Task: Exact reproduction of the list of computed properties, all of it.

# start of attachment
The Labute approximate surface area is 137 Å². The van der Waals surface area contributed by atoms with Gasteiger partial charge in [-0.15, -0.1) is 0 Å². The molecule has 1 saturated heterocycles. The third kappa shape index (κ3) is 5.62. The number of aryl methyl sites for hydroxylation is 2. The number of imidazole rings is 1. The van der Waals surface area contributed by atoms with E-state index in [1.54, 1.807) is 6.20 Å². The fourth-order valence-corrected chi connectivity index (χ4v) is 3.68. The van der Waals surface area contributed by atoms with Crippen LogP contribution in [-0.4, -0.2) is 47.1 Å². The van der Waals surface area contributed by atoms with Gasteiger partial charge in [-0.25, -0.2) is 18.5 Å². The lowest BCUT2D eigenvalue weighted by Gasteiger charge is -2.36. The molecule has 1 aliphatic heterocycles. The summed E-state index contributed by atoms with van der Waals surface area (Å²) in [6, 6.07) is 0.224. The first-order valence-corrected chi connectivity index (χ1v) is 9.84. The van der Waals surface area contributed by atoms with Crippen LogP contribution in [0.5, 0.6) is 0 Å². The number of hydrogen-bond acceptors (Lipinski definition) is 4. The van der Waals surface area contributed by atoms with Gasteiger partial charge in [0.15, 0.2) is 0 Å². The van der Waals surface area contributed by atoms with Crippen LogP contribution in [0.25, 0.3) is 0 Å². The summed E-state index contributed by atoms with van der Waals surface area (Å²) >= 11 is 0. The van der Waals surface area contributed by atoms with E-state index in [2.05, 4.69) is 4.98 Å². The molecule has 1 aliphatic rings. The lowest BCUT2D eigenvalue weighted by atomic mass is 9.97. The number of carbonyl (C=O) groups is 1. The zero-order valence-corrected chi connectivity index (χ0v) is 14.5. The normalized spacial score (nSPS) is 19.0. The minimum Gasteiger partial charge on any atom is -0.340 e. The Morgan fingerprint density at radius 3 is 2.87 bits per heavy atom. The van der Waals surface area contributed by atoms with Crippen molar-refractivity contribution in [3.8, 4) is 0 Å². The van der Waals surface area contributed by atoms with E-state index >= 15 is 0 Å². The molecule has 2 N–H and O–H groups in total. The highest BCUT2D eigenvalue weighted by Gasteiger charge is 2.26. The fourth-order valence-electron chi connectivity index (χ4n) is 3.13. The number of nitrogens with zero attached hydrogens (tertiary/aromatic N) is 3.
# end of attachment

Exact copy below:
The Labute approximate surface area is 137 Å². The van der Waals surface area contributed by atoms with Gasteiger partial charge in [-0.15, -0.1) is 0 Å². The molecule has 1 saturated heterocycles. The third kappa shape index (κ3) is 5.62. The number of aryl methyl sites for hydroxylation is 2. The number of imidazole rings is 1. The van der Waals surface area contributed by atoms with E-state index in [1.54, 1.807) is 6.20 Å². The fourth-order valence-corrected chi connectivity index (χ4v) is 3.68. The van der Waals surface area contributed by atoms with Crippen LogP contribution in [-0.4, -0.2) is 47.1 Å². The van der Waals surface area contributed by atoms with Gasteiger partial charge in [-0.25, -0.2) is 18.5 Å². The lowest BCUT2D eigenvalue weighted by Gasteiger charge is -2.36. The molecule has 1 aliphatic heterocycles. The summed E-state index contributed by atoms with van der Waals surface area (Å²) in [6, 6.07) is 0.224. The first-order valence-corrected chi connectivity index (χ1v) is 9.84. The van der Waals surface area contributed by atoms with Crippen LogP contribution in [0.5, 0.6) is 0 Å². The number of hydrogen-bond acceptors (Lipinski definition) is 4. The van der Waals surface area contributed by atoms with Gasteiger partial charge in [0.15, 0.2) is 0 Å². The van der Waals surface area contributed by atoms with Crippen LogP contribution in [0.25, 0.3) is 0 Å². The summed E-state index contributed by atoms with van der Waals surface area (Å²) >= 11 is 0. The van der Waals surface area contributed by atoms with E-state index in [2.05, 4.69) is 4.98 Å². The molecule has 1 aliphatic rings. The lowest BCUT2D eigenvalue weighted by atomic mass is 9.97. The number of carbonyl (C=O) groups is 1. The zero-order valence-corrected chi connectivity index (χ0v) is 14.5. The normalized spacial score (nSPS) is 19.0. The minimum Gasteiger partial charge on any atom is -0.340 e. The Morgan fingerprint density at radius 3 is 2.87 bits per heavy atom. The van der Waals surface area contributed by atoms with Crippen molar-refractivity contribution in [3.8, 4) is 0 Å². The van der Waals surface area contributed by atoms with E-state index >= 15 is 0 Å². The molecule has 2 N–H and O–H groups in total. The highest BCUT2D eigenvalue weighted by Gasteiger charge is 2.26. The fourth-order valence-electron chi connectivity index (χ4n) is 3.13. The number of nitrogens with zero attached hydrogens (tertiary/aromatic N) is 3.